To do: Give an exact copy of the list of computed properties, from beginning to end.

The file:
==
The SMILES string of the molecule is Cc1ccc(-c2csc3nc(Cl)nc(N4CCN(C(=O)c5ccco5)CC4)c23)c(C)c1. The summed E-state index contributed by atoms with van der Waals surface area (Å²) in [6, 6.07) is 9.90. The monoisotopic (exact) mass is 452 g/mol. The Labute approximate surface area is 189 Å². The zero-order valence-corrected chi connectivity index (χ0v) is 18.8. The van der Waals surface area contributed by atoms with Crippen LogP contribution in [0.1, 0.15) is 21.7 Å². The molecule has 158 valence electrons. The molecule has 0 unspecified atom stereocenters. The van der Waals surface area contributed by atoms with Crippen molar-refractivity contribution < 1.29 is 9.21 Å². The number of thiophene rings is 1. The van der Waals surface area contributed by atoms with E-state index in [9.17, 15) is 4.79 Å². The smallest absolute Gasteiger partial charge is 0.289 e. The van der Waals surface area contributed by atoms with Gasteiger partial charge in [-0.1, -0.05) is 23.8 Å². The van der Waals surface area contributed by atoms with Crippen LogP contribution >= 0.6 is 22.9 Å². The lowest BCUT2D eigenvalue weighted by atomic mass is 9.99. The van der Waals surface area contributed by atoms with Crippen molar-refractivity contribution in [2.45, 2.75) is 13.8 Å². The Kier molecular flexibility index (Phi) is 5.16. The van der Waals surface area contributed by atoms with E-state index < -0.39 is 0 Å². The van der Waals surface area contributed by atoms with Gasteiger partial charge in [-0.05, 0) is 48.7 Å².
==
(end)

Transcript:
The SMILES string of the molecule is Cc1ccc(-c2csc3nc(Cl)nc(N4CCN(C(=O)c5ccco5)CC4)c23)c(C)c1. The summed E-state index contributed by atoms with van der Waals surface area (Å²) in [6, 6.07) is 9.90. The monoisotopic (exact) mass is 452 g/mol. The Labute approximate surface area is 189 Å². The zero-order valence-corrected chi connectivity index (χ0v) is 18.8. The van der Waals surface area contributed by atoms with Crippen LogP contribution in [0.1, 0.15) is 21.7 Å². The molecule has 158 valence electrons. The molecule has 0 unspecified atom stereocenters. The van der Waals surface area contributed by atoms with Crippen molar-refractivity contribution < 1.29 is 9.21 Å². The number of thiophene rings is 1. The van der Waals surface area contributed by atoms with E-state index in [9.17, 15) is 4.79 Å². The smallest absolute Gasteiger partial charge is 0.289 e. The van der Waals surface area contributed by atoms with Gasteiger partial charge in [-0.1, -0.05) is 23.8 Å². The van der Waals surface area contributed by atoms with Crippen LogP contribution >= 0.6 is 22.9 Å². The lowest BCUT2D eigenvalue weighted by atomic mass is 9.99. The van der Waals surface area contributed by atoms with Crippen molar-refractivity contribution in [2.45, 2.75) is 13.8 Å². The Kier molecular flexibility index (Phi) is 5.16. The van der Waals surface area contributed by atoms with E-state index < -0.39 is 0 Å². The van der Waals surface area contributed by atoms with Gasteiger partial charge in [-0.05, 0) is 48.7 Å².